December Newsletter
In This Issue
Holiday Heart Attack?
More Mediterranean, Less Heart Attacks
Fitness and Vitamin D
A Better Model of Medical Care
Old-fashioned medicine with 21st Century convenience and technology
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I hope this newsletter finds you and your family well. I would like to wish all of you a Happy New Year! Some of us may have had a great 2018 while others may want to forget the year. The nice thing about starting a new year is that we have a clean slate. It's a great time to think about who we are and who we want to be. While most (or all) of our resolutions may fall by the wayside, I hope that we can all work to make 2019 our healthiest year ever. 

A couple notes for my patients. We have been switching to a new electronic health record over the past month. As a result, at some point you may get an invitation to join the new record. I think it will be a much better choice for my office and my patients. Also, please update our email contacts. You can reach the office at (this goes to Colleen). I can be reached directly at and Colleen can be reached at Our phone number and fax are unchanged. Thanks for your patience during this transition. After 10 years it isn't easy. 

The Holidays are stressful for everyone. But are we more likely to actually have a heart attack? Find out if you are at risk and what to look for. 

I have written about the Mediterranean diet before and the health benefits associated with this type of diet. The second article looks at the incidence of heart attacks in relationship to compliance with the major aspects of this diet. 

Can a cheap, legal, easily obtained supplement actually give us better fitness? The answer may surprise you. Check out the third article for more information. 

Click on the links the the left to check out our  web site .
Holiday Heart Attack?
Highest risk is Christmas Eve
We know that external factors can cause myocardial infarctions (heart attacks). Some of these short-term risk factors include emotional stress, heavy physical activity, cold weather exposure and air pollution. Additionally, events such as sports events and stock market volatility have been associated with higher risk of myocardial infarction. Studies have shown peak cardiac mortality between Christmas and New Year's holidays. This study from BMJ looked at medical records over a 16 year period to try to determine the various triggers and timing of heart attacks. They found higher incidence of events at Christmas and the Midsummer holidays. Christmas Eve was associated with a 37% higher risk of myocardial infarction with the peak time of 10 PM. New Year's Day had a 20% increase in risk.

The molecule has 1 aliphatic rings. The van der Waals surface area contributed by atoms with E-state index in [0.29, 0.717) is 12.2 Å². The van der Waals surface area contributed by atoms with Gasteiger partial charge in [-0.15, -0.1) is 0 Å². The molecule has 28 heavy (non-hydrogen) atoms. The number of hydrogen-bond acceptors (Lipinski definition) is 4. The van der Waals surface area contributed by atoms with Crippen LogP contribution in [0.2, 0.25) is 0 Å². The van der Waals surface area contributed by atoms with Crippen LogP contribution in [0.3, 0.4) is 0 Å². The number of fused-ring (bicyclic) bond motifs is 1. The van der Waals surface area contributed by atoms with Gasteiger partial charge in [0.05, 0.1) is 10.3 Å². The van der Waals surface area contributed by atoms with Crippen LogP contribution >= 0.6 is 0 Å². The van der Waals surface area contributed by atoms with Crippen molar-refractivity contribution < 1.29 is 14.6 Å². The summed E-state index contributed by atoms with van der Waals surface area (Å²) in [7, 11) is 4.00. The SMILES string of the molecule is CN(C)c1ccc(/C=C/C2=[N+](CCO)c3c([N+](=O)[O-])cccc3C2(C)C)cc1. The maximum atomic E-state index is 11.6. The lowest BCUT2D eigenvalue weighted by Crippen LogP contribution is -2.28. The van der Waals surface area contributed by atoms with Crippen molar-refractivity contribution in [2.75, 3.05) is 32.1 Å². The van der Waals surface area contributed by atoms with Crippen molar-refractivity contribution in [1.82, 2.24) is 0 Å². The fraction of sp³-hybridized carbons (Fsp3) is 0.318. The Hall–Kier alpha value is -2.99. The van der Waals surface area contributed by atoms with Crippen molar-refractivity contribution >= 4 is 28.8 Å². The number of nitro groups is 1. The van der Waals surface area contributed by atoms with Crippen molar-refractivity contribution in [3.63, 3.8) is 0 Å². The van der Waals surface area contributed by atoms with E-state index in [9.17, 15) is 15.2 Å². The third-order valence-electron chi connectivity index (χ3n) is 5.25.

• Objectives: To study circadian rhythm aspects, national holidays, and major sports events as triggers of myocardial infarction.
  • Design Retrospective observational study using the nationwide coronary care unit registry, SWEDEHEART.
  • Setting Sweden.
  • Participants 283,014 cases of myocardial infarction reported to SWEDEHEART between 1998 and 2013. Symptom onset date was documented for all cases, and time to the nearest minute for 88%.
  • Interventions Myocardial infarctions with symptom onset on Christmas/New Year, Easter, and Midsummer holiday were identified. Similarly, myocardial infarctions that occurred during a FIFA World Cup, UEFA European Championship, and winter and summer Olympic Games were identified. The two weeks before and after a holiday were set as a control period, and for sports events the control period was set to the same time one year before and after the tournament. Circadian and circaseptan analyses were performed with Sunday and 24:00 as the reference day and hour with which all other days and hours were compared. Incidence rate ratios were calculated using a count regression model.
  • Main outcome measures Daily count of myocardial infarction.
  • Results Christmas and Midsummer holidays were associated with a higher risk of myocardial infarction (incidence rate ratio 1.15, 95% confidence interval 1.12 to 1.19, P<0.001, and 1.12, 1.07 to 1.18, P<0.001, respectively). The highest associated risk was observed for Christmas Eve (1.37, 1.29 to 1.46, P<0.001). No increased risk was observed during Easter holiday or sports events. A circaseptan and circadian variation in the risk of myocardial infarction was observed, with higher risk during early mornings and on Mondays. Results were more pronounced in patients aged over 75 and those with diabetes and a history of coronary artery disease.
  • Conclusions In this nationwide real world study covering 16 years of hospital admissions for myocardial infarction with symptom onset documented to the nearest minute, Christmas, and Midsummer holidays were associated with higher risk of myocardial infarction, particularly in older and sicker patients, suggesting a role of external triggers in vulnerable individuals.